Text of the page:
Wednesday, February 21, 2024

WB renourishment project to begin mid-December

After multiple delays, Wrightsville Beach’s renourishment is slated to begin Dec. 17 and wrap by spring 2024. (Courtesy photo)

WRIGHTSVILLE BEACH — After multiple delays, Wrightsville Beach’s renourishment is slated to begin Dec. 17, according to town officials.

READ MORE: It’s been 57 months since WB was renourished — and it is delayed again

ALSO: USACE awards $13.6 million beach renourishment contract in WB

The project will place 1 million cubic yards of sand from the south of the Blockade Runner on Seashore Street to the north of the Holiday Inn Resort Lumina at beach access number 8.

The United States Army Corps of Engineers Wilmington District awarded a $13.6 million contract to the Charleston, South Carolina, company Marinex Construction, Inc. for the renourishment. The project is 100% federally funded. 

Marinex will place dredge pipes from Masonboro Inlet off-shore and return on-shore near Seashore Street. The project will be constructed from south to north. Though a completion date has not yet been announced, it’s expected to wrap between March and April 2024.

Wrightsville Beach has been in need of sand since 2022, when its last renourishment cycle was scheduled. The dredge was postponed and moved locations twice, largely due to a reinterpretation of the federal Coastal Barrier Resource Act. That law bans federal money from being spent on projects that would pull sand out of the law’s protected zones. This includes nearby Masonboro and Mason inlets on both ends of Wrightsville Beach, despite Wrightsville Beach using Masonboro Inlet for decades.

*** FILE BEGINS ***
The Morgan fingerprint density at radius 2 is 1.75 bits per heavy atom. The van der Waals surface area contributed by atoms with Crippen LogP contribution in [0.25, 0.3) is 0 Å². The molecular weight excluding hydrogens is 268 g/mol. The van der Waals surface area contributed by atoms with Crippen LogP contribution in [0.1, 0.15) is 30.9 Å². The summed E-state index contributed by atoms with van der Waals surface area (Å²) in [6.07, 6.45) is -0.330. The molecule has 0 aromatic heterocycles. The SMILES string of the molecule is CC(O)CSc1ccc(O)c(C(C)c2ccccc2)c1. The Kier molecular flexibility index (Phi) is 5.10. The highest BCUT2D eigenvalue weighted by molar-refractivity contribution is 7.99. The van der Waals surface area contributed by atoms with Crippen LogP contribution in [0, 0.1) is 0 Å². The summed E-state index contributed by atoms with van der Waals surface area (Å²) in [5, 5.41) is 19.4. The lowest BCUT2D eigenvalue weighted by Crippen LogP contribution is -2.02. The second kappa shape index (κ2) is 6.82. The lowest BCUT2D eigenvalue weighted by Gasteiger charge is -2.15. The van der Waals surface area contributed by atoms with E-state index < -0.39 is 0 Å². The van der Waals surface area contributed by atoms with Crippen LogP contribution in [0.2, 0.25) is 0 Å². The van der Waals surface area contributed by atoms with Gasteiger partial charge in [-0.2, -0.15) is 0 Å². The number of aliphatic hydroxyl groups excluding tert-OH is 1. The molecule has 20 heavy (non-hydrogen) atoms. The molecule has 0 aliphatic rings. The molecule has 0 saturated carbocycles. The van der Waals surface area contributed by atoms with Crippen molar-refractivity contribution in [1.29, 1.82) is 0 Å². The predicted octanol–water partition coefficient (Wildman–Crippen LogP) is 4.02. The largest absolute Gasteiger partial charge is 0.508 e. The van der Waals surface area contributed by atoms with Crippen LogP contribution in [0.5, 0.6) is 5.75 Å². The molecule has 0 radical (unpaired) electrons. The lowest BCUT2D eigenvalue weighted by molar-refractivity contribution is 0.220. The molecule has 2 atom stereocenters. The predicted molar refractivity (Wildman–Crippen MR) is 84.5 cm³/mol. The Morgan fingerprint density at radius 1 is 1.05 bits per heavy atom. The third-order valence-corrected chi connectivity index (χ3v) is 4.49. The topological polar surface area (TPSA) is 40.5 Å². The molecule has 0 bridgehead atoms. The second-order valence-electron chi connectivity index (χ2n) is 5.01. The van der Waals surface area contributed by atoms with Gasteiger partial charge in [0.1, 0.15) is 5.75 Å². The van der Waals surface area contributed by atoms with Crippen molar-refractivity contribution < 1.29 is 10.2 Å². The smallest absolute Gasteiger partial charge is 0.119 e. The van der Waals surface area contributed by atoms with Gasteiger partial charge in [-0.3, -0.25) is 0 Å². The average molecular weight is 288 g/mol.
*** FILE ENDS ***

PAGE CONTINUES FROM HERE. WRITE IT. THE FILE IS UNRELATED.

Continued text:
In summer 2022, USACE decided to move the dredge site a few miles offshore to an area riddled with tires from a 1970s manmade reef. Masonboro Inlet was still the preferred method due to the complications associated with dodging tires during the dredge; plus, Masonboro has a shorter timeline, cheaper price tag and less risk for wildlife. 

USACE applied for an emergency exception to the law to pull from the inlet this cycle to repair the eroded shoreline. The federal government approved the request in August.


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Shea Carver
Shea Carver
Shea Carver is the editor in chief at Port City Daily. A UNCW alumna, Shea worked in the print media business in Wilmington for 22 years before joining the PCD team in October 2020. She specializes in arts coverage — music, film, literature, theatre — the dining scene, and can often be tapped on where to go, what to do and who to see in Wilmington. When she isn’t hanging with her pup, Shadow Wolf, tending the garden or spinning vinyl, she’s attending concerts and live theater.

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